The Restless universe
Introduction to The restless Universe

1 The lawful Universe

2 The clockwork Universe

2.1 Mechanics and determinism 1/4

» 2.1 Mechanics and determinism 2/4

2.1 Mechanics and determinism 3/4

2.1 Mechanics and determinism 4/4

2.2 Energy and conservation 1/2

2.2 Energy and conservation 2/2

3 The irreversible Universe

4 The intangible Universe

5 The uncertain Universe

6 Closing items

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Other titles in the Physical World series

Describing motion

Predicting motion

Classical physics of matter

Static fields and potentials

Dynamic fields and waves

Quantum physics: an introduction

Quantum physics of matter

2 The clockwork Universe

2.1 Mechanics and determinism

Part 1 of 4 | Part 2 | Part 3 | Part 4

Kepler's ideas were underpinned by new discoveries in mathematics. Chief among these was the realization, by René Descartes, that problems in geometry can be recast as problems in algebra. Like most revolutionary ideas, the concept is disarmingly simple. Imagine a giant grid extending over the whole of space.
 Fig 1.4 A two-dimensional coordinate system can be used to locate the position of any point in terms of its x- and y-coordinates.Click here for larger image (6.30kb)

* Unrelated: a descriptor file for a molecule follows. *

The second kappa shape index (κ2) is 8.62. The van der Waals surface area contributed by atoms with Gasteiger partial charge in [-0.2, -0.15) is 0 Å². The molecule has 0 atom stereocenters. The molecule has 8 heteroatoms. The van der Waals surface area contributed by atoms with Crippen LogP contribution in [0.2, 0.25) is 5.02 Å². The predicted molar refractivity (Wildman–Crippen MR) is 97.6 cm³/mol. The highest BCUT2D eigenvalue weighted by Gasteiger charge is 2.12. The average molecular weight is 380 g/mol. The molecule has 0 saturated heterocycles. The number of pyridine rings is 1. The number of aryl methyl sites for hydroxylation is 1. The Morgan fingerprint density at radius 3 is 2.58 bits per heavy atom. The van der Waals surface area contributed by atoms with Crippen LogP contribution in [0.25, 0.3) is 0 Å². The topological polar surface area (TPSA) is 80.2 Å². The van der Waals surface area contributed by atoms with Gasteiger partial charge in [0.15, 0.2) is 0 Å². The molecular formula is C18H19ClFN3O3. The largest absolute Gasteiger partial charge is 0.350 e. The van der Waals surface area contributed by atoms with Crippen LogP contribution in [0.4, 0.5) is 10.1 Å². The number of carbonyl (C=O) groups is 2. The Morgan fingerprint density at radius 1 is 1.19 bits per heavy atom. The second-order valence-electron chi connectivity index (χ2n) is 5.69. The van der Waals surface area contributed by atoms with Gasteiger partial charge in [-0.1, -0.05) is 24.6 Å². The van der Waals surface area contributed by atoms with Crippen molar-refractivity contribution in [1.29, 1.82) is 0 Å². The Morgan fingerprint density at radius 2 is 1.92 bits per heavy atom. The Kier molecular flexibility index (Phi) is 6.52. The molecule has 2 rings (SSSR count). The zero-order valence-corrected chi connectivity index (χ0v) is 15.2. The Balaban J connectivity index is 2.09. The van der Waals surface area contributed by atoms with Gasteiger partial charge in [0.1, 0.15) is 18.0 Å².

Figure 1.4 shows the two-dimensional case, with a grid extending over part of the page. The grid is calibrated (in centimetres) so the position of any point can be specified by giving its x- and y- coordinates on the grid. For example, the coordinates of point A are x = 3cm and y = 4cm.

This idea becomes more powerful when we consider lines and geometrical shapes. The straight line shown in Figure 1.5 is characterized by the fact that, at each point along the line, the y-coordinate is half the -coordinate. Thus, the x- and y- coordinates of each point on the line obey the equation y = 0.5x, and this is said to be the equation of the line.
 Fig 1.5 A two-dimensional coordinate system can be used to represent lines and other geometrical shapes by equations.Click here for larger image (8.96kb)
Similarly, the circle in Figure 1.5 is characterized by the equation

This is the beginning of a branch of mathematics, called coordinate geometry, which represents geometrical shapes by equations, and which establishes geometrical truths by combining and rearranging those equations. Sometimes, what is difficult to show using traditional geometry is easy to establish using algebra, so this 'mapping' of geometry into algebra gave scientists new ways of tackling geometrical problems, allowing them to go further than the greatest mathematicians of ancient Greece.
Continue on to Mechanics and determinism, part 3 of 4

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